(Video on-demand, January 2014) I may not have any measurable interest for gambling in my own personal life, but I’m certainly a sucker for films that revolve around the subject. So it is that even a disappointing thriller like Runner Runner can get me smiling even as its shortcomings are obvious. Justin Timberlake stars (and doesn’t do badly) as a bright young man who gets sucked into the seductive lifestyle of an online casino operation headquartered in sunny Costa Rica: the initial allure of his new job quickly turn sour when he discovers the web of secrets masterminded by the business’ shady owner (Ben Affleck, in a role that could have been played better by many other actors). The narration-heavy script is initially pretty good with the details, but those get scarcer as the film advances and accelerates, much to the audience’s detriment: As the protagonist’s life-saving machinations get more intense, our glimpse into what’s happening gets narrower and narrower, and the rhythm of the film seems to push aside much of the detail that initially makes Runner Runner so interesting. It also runs roughshod over some of the essential connective tissue of the story: The romance between our hero and the initially-unattainable heroine (Gemma Arterton, looking good but stuck without much to say) is developed without depth, to a point where no one really cares if she’s truly loyal to the protagonist or not. Timberlake isn’t too bad as the lead, but it’s Anthony Mackie who gets the most of his supporting role as an FBI agent, with a few good monologues to project an adequate amount of menace. (Mackie’s been seen in a few supporting roles so far, and he usually manages to impress in them.) Director Brad Furman doesn’t have as good a script as the one he had for his previous film The Lincoln Lawyer, and if the result may be a serviceable way to spend 90 minutes, Runner Runner is not quite as interesting as it should have been.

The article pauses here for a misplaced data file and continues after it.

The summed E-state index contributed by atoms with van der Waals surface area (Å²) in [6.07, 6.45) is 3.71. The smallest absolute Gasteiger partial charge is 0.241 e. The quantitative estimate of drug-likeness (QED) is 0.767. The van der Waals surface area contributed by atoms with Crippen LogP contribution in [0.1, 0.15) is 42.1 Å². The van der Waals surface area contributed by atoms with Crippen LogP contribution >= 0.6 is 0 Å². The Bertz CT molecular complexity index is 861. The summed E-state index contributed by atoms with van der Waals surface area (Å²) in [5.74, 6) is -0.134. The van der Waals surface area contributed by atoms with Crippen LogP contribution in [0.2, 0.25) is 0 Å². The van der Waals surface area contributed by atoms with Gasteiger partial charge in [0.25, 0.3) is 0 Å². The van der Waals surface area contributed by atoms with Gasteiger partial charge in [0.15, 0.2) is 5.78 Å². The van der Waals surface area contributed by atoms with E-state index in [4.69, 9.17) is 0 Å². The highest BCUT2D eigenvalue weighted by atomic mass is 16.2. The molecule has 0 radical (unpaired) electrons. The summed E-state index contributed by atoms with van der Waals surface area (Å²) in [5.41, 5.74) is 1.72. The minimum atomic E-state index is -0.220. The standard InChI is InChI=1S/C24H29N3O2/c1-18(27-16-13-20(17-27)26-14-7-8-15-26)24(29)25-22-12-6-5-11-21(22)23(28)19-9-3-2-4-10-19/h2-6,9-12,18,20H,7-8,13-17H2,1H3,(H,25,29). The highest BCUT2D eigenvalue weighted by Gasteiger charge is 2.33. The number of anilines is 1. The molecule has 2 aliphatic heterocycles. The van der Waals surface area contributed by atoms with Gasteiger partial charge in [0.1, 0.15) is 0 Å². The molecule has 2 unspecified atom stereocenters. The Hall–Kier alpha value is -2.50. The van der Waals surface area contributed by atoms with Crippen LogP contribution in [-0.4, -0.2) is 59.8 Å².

(On Cable TV, March 2012) There really isn’t anything new to this romantic comedy, but it’s a small triumph of capable execution. From the whip-taut dialogue of the opening sequence to its cheerful ending, Friends with Benefits is a clever self-aware take on the romantic-comedy formula. The fast-paced dialogue makes up a lot of the film’s appeal, but there’s a lot to be said about the hipness of the film’s assumptions as coupled to the solidity of its morals. It’s a bright and cheerful comedy, funny except when it becomes convinced that it has to be serious for a while. Justin Timberlake adds to his growing repertoire of thankless roles, whereas Mila Kunis is an able sparring partner. (Woody Harrelson’s performance is also a small delight.) Friends with Benefits‘ witty script and solid dialogue (as well as brief appearances by Patricia Clarkson and Emma Stone) reminded me of Easy-A, which is all too reasonable given that both films come from writer/director Will Gluck. As much as it would be easy to criticize the schematic nature of the film’s romantic angle, its heavy dose of unreality or the carefully delimited nature of the film’s irreverence (those satin bed-sheets surely get arranged strategically, don’t they?), there’s still a lot of sheer movie-watching pleasure in watching a slick rom-com gorgeously shot. New York looks beautiful in this film, and Gluck’s direction has a nice flow helped along by some fluid camerawork. It amount to a much-better-than-average romantic comedy, one that doesn’t push any boundaries but entertains charmingly.